Many users land up wanting to import sentences in the Linguist rather than type or paste them in one at a time. One way to do this is to right click on a group within the Linguist and import a file of sentences, one per line, into that group. But if you want to import a large document and retain its outline structure, some application-specific use of the Linguist APIs may be the way to go.
We’ve written up how to import a whole web site on California Sales & Use Tax:
There are quite a few ways to do this, but we took the step by step approach of:
- walk the web site and extract the content of the law into a number of files
- process the files into a the content of individual sections within an outline structure
- break the content down into individual sentences
- create the outline structure and populate it with the sentences
The resulting knowledge base is ready for text analysis, automated parsing, and disambiguation, as shown here:
Our favorite case is importing pages from web sites, such as Wikipedia or regulatory text that appears on-line. For the most part, the text is available as HTML. In some cases, it’s available as Word documents. And sometimes it’s only available as PDF.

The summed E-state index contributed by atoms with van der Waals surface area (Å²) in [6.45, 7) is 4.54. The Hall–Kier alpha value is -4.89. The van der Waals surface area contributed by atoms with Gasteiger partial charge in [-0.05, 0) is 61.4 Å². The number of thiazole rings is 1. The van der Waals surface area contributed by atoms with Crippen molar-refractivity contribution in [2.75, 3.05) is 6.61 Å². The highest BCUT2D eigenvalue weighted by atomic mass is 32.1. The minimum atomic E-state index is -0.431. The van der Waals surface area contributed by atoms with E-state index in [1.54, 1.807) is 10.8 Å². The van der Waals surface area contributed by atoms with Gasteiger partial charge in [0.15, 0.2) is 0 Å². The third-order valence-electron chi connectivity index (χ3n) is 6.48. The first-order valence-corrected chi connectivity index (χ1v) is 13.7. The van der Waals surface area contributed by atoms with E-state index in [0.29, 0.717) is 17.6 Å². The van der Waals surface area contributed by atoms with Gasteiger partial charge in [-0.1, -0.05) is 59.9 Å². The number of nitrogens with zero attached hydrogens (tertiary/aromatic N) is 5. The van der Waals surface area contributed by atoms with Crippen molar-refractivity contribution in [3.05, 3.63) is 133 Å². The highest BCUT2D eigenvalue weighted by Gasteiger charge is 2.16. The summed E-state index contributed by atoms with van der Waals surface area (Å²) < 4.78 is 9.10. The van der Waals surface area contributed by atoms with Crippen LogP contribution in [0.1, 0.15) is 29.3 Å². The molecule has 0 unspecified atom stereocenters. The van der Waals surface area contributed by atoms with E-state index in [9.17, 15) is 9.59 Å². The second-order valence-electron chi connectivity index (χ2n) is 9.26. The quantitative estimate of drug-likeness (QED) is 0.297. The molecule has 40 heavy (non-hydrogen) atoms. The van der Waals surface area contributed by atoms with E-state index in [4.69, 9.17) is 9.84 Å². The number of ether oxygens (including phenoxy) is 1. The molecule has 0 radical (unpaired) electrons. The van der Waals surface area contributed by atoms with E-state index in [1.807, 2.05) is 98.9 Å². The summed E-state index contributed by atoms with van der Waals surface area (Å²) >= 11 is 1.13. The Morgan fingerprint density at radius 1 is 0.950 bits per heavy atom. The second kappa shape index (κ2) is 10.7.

- PDF documents can be saved as text, imported into Word, or read programmatically
- Microsoft Word is no problem since it can be saved as HTML
- The Linguist has utilities that extract the HTML from ePub textbooks
- The Linguist also has utilities that extract text from PDFs, but PDFs typically require more work
- PDF can be saved to text (possibly with in-line headers & footers)
- PDF can be imported by Word (sometimes losing headers & flow)
- Mutli-column PDF can be difficult if the flow of the document is not clear
- PDF can be difficult if there is excess hyphenation due to even justification
- HTML can be transformed into XML which is easy to process in various languages (e.g., Java).
In the article we discuss a number of finer points, especially with regard to tokenization and sentence splitting.